I have always found they have an interesting take on things as they dont clutter their perspective with emotional attachment etc particularly when analysing and gauging performance. They are exceptionally good at getting to the point.
As for creeps - Safety first second and last.

187Emidawg
Mar 27, 2010, 3:10am Top

Creepy Patron (though unintentionally) - not Librarian

I think I creeped out one of my local librarians a few years ago. I belong to a Freecycle group for my area and had posted some curtains on it, they were brand new in the package but just didnt work in the rental I was in at the time.

Anyway I was at the front desk filling out a form to get a new card when I heard the one librarian telling the other that she was picking up some curtains after work... which just happened to be mine! Small world! Anyway... when I told her I was the one she was picking them up from she looked startled and perhaps a bit scared. Not quite sure why but it was rather awkward.

188FFortuna
Mar 27, 2010, 9:52pm Top

187, it shouldn't, but it always kind of freaks me out if I see a patron outside of the library. I'm always friendly in the library, but it's a professional friendliness, entirely different from the kind of friendly I am outside of work. I guess it just seems a little stalkerish to run into people elsewhere, even when it's entirely coincidental, and I can never figure out how to behave when I see people in the store or whatever, since I don't work there.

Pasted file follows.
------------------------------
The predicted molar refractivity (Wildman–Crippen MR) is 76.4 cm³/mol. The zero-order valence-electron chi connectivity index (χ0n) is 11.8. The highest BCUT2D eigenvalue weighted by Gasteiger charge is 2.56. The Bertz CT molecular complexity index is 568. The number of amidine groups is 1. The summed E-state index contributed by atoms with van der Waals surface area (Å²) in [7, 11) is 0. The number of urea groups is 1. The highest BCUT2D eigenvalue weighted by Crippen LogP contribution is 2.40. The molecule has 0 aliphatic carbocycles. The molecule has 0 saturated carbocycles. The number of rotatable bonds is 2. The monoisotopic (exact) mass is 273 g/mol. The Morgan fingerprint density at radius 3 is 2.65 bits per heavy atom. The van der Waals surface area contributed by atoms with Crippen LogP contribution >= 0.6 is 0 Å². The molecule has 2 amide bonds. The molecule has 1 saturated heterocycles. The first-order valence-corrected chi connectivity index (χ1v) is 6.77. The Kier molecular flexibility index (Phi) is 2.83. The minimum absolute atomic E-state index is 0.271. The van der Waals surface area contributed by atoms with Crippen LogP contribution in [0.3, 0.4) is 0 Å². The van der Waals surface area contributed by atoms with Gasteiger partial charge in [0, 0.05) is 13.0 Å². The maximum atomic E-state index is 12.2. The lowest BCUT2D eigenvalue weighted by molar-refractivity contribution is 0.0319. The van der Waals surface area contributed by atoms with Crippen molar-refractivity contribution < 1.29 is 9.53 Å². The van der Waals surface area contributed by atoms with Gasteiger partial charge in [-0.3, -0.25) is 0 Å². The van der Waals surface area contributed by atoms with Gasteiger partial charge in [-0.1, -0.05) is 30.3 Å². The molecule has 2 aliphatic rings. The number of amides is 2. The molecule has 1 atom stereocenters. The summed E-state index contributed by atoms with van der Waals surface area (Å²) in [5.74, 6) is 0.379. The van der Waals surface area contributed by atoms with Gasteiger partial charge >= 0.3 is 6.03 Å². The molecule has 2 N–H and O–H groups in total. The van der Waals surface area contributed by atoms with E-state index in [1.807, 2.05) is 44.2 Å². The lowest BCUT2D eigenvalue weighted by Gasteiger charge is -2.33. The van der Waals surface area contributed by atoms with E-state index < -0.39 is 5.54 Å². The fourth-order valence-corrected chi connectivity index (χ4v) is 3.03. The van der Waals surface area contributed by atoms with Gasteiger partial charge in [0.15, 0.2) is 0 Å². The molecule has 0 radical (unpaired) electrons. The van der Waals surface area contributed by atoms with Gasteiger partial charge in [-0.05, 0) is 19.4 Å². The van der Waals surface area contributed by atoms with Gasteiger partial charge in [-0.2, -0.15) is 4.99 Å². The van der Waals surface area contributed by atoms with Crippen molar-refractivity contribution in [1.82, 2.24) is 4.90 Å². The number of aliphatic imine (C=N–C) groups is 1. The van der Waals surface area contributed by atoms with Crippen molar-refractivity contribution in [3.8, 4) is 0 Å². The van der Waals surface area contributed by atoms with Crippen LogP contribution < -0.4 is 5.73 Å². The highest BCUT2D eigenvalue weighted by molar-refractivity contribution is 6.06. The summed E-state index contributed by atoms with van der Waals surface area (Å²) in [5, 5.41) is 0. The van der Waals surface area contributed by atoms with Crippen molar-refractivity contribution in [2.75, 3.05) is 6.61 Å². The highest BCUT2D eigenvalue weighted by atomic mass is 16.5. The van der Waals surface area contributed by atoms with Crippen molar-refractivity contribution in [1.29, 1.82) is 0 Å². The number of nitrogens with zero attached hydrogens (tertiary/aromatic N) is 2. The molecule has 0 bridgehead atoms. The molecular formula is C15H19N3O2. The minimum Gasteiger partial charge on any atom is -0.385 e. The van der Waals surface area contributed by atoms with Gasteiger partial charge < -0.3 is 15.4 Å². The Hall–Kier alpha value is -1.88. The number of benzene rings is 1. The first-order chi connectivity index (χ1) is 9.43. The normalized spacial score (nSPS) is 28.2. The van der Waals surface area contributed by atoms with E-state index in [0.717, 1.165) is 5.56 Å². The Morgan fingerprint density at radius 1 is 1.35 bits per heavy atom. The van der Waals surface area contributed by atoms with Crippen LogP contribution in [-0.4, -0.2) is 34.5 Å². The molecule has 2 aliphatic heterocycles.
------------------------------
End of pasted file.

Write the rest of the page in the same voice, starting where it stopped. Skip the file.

Not to mention the fact that people are always startled when they realize they're being overheard, even when they're speaking loudly in a public place.

In short, it would've freaked me out too, although I like to think I would recoup quickly.

189tymfos
Mar 28, 2010, 3:41pm Top

#188 Let me guess that you are probably not a librarian in a very small town. Where we live, everyone sees everyone on the street and in public buildings and shops all the time, and almost everyone is friendly and says "good morning" or "hi" even if they don't know each other. I actually enjoy running into library patrons when I'm out and about. Some remember where they've seen me, and some don't -- especially if I'm dressed casually.

190FFortuna
Mar 28, 2010, 7:03pm Top